As a first-generation college student in a new country, there were so many unknowns with respect to culture, conduct, academics, interests, foods, accents and more. However, these pale in comparison to navigating a colossal college machinery of more than 45,000 students to find an understanding of myself and the world.
I identified early on that merging my African background with my computer sciences training would help facilitate my navigation and growth process.
I didn’t hesitate to tackle difficult and challenging topics. After presenting on the bigotry promulgated by artificial intelligence (AI) systems, including denying people kidney transplants, tagging them as apes and giving them longer prison sentences largely because they were Black, my class instructor introduced me to Reginold Royston, an assistant professor of African Cultural Studies whose work, he said, might interest me.
He was not wrong. Professor Royston’s work sought to merge two seemingly unrelated fields: technology and African Studies. Through the Undergraduate Research Scholars (URS) program, I worked with Professor Royston on examining technologies and their transnational influences, with a focus on AI in sub-Saharan Africa. This research, driven by a qualitative and humanities-based approach, allows me to analyze technologies with an eye towards equity and accessibility, and to see technologies as channels through which issues of gender, race, creed and class can be perpetuated or mitigated.
After a year of working with Professor Royston and advancing my technical and analytical understanding of AI, I started my second research project with Professor Michael Ferris of the Department of Computer Sciences.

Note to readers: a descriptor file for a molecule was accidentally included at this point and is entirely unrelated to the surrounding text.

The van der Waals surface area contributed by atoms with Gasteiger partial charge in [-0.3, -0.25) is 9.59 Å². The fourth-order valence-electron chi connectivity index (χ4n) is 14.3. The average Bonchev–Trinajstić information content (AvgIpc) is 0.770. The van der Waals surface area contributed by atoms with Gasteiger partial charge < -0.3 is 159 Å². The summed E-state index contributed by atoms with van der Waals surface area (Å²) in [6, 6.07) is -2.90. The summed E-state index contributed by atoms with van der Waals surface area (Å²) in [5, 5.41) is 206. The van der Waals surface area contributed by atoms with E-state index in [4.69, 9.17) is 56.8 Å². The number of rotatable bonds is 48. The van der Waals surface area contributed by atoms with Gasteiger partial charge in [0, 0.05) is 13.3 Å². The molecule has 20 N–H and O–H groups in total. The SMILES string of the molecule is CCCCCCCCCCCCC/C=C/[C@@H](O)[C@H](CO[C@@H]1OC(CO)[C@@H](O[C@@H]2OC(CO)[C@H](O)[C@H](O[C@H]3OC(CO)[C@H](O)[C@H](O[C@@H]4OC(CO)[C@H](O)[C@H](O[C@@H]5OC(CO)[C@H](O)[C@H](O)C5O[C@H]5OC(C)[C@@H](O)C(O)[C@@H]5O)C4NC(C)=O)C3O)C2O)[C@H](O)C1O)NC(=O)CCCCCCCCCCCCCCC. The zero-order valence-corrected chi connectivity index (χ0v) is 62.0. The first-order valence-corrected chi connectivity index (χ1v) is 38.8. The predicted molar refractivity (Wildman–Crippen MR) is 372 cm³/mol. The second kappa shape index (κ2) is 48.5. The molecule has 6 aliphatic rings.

In this research, I use data from dairy farms across the Midwest to create machine learning models that attempt to effectively predict how well cows convert feed into milk. This research gives me a fundamental understanding of advanced technologies and algorithms.
Both of my research mentors’ insistence on optimal results pushes me to learn and grow daily. This growth process involves understanding that those most affected by technologies are those least represented in their creation, and that I am not too small to influence change.
Inspired by this premise, I started the AI4AFRIKA@UW project, which allows undergraduate students to engage in research geared towards creating responsible, equitable and accessible technologies. Currently, students on this project are building machine translation systems for African languages, creating a mobile application that is optimized for minimal hardware and internet, and building a chatbot that provides instant and reliable information on mental and menstrual health issues. Researchers on this project are guided by the African ideology of “ubuntu” that affirms the positive values of community, difference, anti-racism, hospitality and openness to others.
As I wrangle data and scratch my head to build robust systems and analysis for my research projects, I know that every second spent brings me closer to understanding myself and my community. Leveraging these humanities and technical dimensions beyond my research, I am able to navigate my world knowing I am growing into a better student, a better leader and a better member of society.
Sheriff Issaka, from Ghana, is a senior majoring in Computer Sciences with certificates in Entrepreneurship and African Studies. He was an undergraduate researcher with Professors Reginold Royston and Michael Ferris, in the African Cultural Studies and Computer Sciences Departments, respectively.